I'm looking forward to the chance to see a new landscape, meet some new people, and try to accomplish some good with my camera. Simply being able to shoot without having to worry about sponsorship conflicts and logo placements and industry politics will be a relief. If we accomplish our goal and we are able to bring clean water to the ten villages we will visit, then this will likely be the most meaningful project I've ever shot.
Once again I've had to leave my beautiful girlfriend Sarah in Golden. This is after quite a lot of stress on the heels of 7 months of filming Pure. I love her and I hope she doesn't take it personally that I always seem to be going away. One of the reasons I have the bravery to take on international projects is that I know I have an amazing, loving human being at home to return to, no matter what.
We're leaving Chicago now, time to turn off the computer. See you in London.
February 26th – London
Ryan and I connected at the airport without problem. The same guy who stamped his passport also stamped mine. He asked where I was going and when I said 'Ethiopia' he said I was the second person in the last half hour to say the same thing. Ryan and I found our hotel in London without too much issue. We rode the tube a couple stops too far and then had to ride it back towards the airport a ways, but we're at the hotel now, being tempted by all the crappy things hotels leave in your room that appear to be hospitality but in fact are extortion.
I've been to London before so it's mostly up to Ryan what he wants to do today. Fish n' Chips is on the agenda, and maybe a show tonight. I saw a cool show the last time I was here so maybe we'll check something out.
Ryan and I just returned from a long walk around downtown London. We saw a few sights, got Big Ben ticked off our list, and found out where we might like to visit tomorrow. Ryan is from a small town in California and the 'bigness' of London seems to be overwhelming at times. I have an easy time here because it's English speaking so things are easier here and you can just ask any passerby for directions. We're fighting the inclination to sleep because the best way to beat jet lag is to get through the first couple days and try to get on schedule.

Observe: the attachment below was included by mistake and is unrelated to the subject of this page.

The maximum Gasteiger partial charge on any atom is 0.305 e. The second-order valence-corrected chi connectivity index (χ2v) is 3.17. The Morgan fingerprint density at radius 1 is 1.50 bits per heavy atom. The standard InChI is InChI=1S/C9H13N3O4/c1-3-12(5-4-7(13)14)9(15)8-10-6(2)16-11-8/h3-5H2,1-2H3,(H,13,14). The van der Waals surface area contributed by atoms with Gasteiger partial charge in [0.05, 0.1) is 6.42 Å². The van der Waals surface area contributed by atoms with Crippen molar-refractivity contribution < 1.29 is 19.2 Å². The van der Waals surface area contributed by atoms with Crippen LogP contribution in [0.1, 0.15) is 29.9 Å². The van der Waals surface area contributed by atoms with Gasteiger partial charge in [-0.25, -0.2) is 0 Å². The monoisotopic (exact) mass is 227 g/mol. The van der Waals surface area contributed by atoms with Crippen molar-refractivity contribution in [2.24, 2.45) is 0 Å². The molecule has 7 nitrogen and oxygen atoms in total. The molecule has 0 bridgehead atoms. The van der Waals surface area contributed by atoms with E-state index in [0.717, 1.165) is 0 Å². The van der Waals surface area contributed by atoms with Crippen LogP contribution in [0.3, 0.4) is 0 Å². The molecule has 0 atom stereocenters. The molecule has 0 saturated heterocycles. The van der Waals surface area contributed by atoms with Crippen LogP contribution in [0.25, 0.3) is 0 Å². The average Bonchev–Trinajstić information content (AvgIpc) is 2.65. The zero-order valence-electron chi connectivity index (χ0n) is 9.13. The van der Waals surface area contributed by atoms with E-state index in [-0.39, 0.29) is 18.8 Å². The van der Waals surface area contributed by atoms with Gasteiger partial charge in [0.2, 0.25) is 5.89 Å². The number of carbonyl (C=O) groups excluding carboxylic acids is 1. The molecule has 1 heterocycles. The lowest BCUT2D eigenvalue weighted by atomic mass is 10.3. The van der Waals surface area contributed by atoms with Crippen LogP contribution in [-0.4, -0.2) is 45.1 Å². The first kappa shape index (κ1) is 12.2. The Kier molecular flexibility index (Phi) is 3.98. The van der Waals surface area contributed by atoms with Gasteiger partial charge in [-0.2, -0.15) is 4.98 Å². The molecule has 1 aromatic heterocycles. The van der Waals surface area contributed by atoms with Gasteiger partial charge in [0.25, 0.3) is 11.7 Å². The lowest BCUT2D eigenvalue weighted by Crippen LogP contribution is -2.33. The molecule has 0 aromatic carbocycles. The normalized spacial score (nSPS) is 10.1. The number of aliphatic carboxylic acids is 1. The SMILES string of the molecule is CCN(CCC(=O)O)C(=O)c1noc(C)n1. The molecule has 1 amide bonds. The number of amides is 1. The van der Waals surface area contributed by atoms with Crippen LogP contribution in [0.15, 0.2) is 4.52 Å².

February 27th – London
I had about four cups of coffee this morning and read from my new Anthony Bourdain book. His misadventures will (hopefully) outweigh our own. Today we are going downtown to take in some more sights, and we also have a mission: to find the Ethiopian Embassy and contact the ambassador. In order to guarantee our camera gear safe passage into the country, it may be helpful to have a letter from an authority. Ethiopia is a bit picky about allowing professional gear (especially video gear) into the country. Even though my entire kit can be distilled into a fairly small package, there's no doubt we aren't tourists. Ryan seems stressed about the possibility of not getting our gear into the country. I'm not too concerned, but we have heard tales from other travelers about nightmare quantities of red tape, fines, and long delays incurred while waiting for camera gear to be released from government limbo.
As I write this, passengers are filing onto the plane. We are seated in an exit row near the front of the plane, and we'll probably get underway soon. There was a bit of stress because the check in agent took our passports during check in and disappeared for several minutes, then returned. Then she asked for our passports again a few minutes later, and disappeared for a second time. She asked to weigh our carry-on bags which is a first for me. My carry-on was well over the proposed 7Kg limit. On one of her trips away with our passports I popped my camera bag on the scale and it read 20Kg. We decided to risk it and just head to the gate without letting her weigh the bag, and there was no issue with getting it onto the plane. Crazy how that works. Now that we're on the plane, we're breathing a little easier. I wonder what kind of beer they serve.....
At current count, there are two crying babies within ear-shot. They seem to be having a contest to see who can cry the loudest.
I'm not sure how to classify the music playing on the plane at the moment. Sounds kind of like the music from the bar scene in Team America when they infiltrate the terrorist hangout in Egypt. Lots of wind instruments and something that sounds like an accordion.
Saturday, February 28th